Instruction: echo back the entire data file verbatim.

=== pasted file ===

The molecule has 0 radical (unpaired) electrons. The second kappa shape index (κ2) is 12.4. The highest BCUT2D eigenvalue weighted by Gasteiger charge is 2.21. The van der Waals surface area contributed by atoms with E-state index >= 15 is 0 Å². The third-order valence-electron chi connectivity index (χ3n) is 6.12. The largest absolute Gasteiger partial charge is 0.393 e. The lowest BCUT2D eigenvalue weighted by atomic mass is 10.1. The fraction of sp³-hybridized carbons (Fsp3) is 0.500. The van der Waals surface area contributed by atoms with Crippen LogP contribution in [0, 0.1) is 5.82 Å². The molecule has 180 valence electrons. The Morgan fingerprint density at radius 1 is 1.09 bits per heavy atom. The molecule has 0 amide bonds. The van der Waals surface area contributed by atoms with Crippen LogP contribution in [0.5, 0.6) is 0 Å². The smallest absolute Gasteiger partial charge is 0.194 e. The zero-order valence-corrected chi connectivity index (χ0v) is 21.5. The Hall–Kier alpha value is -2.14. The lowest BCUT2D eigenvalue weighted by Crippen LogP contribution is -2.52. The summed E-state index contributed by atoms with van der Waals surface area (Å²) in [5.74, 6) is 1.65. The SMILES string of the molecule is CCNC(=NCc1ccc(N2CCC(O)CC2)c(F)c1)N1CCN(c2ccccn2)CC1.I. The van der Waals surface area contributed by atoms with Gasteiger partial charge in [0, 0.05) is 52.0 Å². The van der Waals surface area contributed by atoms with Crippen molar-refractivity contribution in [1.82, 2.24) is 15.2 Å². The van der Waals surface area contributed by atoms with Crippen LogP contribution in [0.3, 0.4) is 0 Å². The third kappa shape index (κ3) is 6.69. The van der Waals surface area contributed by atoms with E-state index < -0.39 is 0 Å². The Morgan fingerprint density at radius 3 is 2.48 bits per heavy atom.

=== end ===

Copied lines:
The molecule has 0 radical (unpaired) electrons. The second kappa shape index (κ2) is 12.4. The highest BCUT2D eigenvalue weighted by Gasteiger charge is 2.21. The van der Waals surface area contributed by atoms with E-state index >= 15 is 0 Å². The third-order valence-electron chi connectivity index (χ3n) is 6.12. The largest absolute Gasteiger partial charge is 0.393 e. The lowest BCUT2D eigenvalue weighted by atomic mass is 10.1. The fraction of sp³-hybridized carbons (Fsp3) is 0.500. The van der Waals surface area contributed by atoms with Crippen LogP contribution in [0, 0.1) is 5.82 Å². The molecule has 180 valence electrons. The Morgan fingerprint density at radius 1 is 1.09 bits per heavy atom. The molecule has 0 amide bonds. The van der Waals surface area contributed by atoms with Crippen LogP contribution in [0.5, 0.6) is 0 Å². The smallest absolute Gasteiger partial charge is 0.194 e. The zero-order valence-corrected chi connectivity index (χ0v) is 21.5. The Hall–Kier alpha value is -2.14. The lowest BCUT2D eigenvalue weighted by Crippen LogP contribution is -2.52. The summed E-state index contributed by atoms with van der Waals surface area (Å²) in [5.74, 6) is 1.65. The SMILES string of the molecule is CCNC(=NCc1ccc(N2CCC(O)CC2)c(F)c1)N1CCN(c2ccccn2)CC1.I. The van der Waals surface area contributed by atoms with Gasteiger partial charge in [0, 0.05) is 52.0 Å². The van der Waals surface area contributed by atoms with Crippen molar-refractivity contribution in [1.82, 2.24) is 15.2 Å². The van der Waals surface area contributed by atoms with Crippen LogP contribution in [0.3, 0.4) is 0 Å². The third kappa shape index (κ3) is 6.69. The van der Waals surface area contributed by atoms with E-state index < -0.39 is 0 Å². The Morgan fingerprint density at radius 3 is 2.48 bits per heavy atom.